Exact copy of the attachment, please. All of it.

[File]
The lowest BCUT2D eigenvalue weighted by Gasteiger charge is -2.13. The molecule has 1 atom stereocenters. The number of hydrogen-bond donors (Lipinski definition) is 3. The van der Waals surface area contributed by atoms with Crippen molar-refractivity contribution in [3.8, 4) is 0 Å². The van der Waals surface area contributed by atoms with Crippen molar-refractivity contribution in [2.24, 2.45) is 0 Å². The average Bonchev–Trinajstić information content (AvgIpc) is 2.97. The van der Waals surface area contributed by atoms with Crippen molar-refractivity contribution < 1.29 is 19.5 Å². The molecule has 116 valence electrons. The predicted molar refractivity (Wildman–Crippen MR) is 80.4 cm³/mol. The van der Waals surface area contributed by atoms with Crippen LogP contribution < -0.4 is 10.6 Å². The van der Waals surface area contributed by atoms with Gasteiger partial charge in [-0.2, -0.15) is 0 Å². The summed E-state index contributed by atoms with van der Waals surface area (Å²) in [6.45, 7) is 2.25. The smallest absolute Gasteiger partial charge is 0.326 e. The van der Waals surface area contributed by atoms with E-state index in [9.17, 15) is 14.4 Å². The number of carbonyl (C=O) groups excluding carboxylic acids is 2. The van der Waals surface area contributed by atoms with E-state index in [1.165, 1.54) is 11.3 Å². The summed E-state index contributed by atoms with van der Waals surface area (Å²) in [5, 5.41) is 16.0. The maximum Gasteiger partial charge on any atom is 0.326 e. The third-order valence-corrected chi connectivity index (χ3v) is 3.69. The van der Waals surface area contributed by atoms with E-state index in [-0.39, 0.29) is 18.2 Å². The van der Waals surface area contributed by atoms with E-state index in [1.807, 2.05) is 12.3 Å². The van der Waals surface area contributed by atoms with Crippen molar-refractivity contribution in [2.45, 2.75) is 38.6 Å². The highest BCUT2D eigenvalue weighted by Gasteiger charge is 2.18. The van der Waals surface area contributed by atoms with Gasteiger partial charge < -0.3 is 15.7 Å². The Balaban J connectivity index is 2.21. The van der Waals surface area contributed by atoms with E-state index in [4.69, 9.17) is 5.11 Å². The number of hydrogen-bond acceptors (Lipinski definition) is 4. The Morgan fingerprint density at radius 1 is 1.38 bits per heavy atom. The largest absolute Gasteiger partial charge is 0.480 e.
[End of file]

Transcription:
The lowest BCUT2D eigenvalue weighted by Gasteiger charge is -2.13. The molecule has 1 atom stereocenters. The number of hydrogen-bond donors (Lipinski definition) is 3. The van der Waals surface area contributed by atoms with Crippen molar-refractivity contribution in [3.8, 4) is 0 Å². The van der Waals surface area contributed by atoms with Crippen molar-refractivity contribution in [2.24, 2.45) is 0 Å². The average Bonchev–Trinajstić information content (AvgIpc) is 2.97. The van der Waals surface area contributed by atoms with Crippen molar-refractivity contribution < 1.29 is 19.5 Å². The molecule has 116 valence electrons. The predicted molar refractivity (Wildman–Crippen MR) is 80.4 cm³/mol. The van der Waals surface area contributed by atoms with Crippen LogP contribution < -0.4 is 10.6 Å². The van der Waals surface area contributed by atoms with Gasteiger partial charge in [-0.2, -0.15) is 0 Å². The summed E-state index contributed by atoms with van der Waals surface area (Å²) in [6.45, 7) is 2.25. The smallest absolute Gasteiger partial charge is 0.326 e. The van der Waals surface area contributed by atoms with E-state index in [9.17, 15) is 14.4 Å². The number of carbonyl (C=O) groups excluding carboxylic acids is 2. The van der Waals surface area contributed by atoms with E-state index in [1.165, 1.54) is 11.3 Å². The summed E-state index contributed by atoms with van der Waals surface area (Å²) in [5, 5.41) is 16.0. The maximum Gasteiger partial charge on any atom is 0.326 e. The third-order valence-corrected chi connectivity index (χ3v) is 3.69. The van der Waals surface area contributed by atoms with E-state index in [-0.39, 0.29) is 18.2 Å². The van der Waals surface area contributed by atoms with E-state index in [1.807, 2.05) is 12.3 Å². The van der Waals surface area contributed by atoms with Crippen molar-refractivity contribution in [2.45, 2.75) is 38.6 Å². The highest BCUT2D eigenvalue weighted by Gasteiger charge is 2.18. The van der Waals surface area contributed by atoms with Gasteiger partial charge < -0.3 is 15.7 Å². The Balaban J connectivity index is 2.21. The van der Waals surface area contributed by atoms with E-state index in [4.69, 9.17) is 5.11 Å². The number of hydrogen-bond acceptors (Lipinski definition) is 4. The Morgan fingerprint density at radius 1 is 1.38 bits per heavy atom. The largest absolute Gasteiger partial charge is 0.480 e.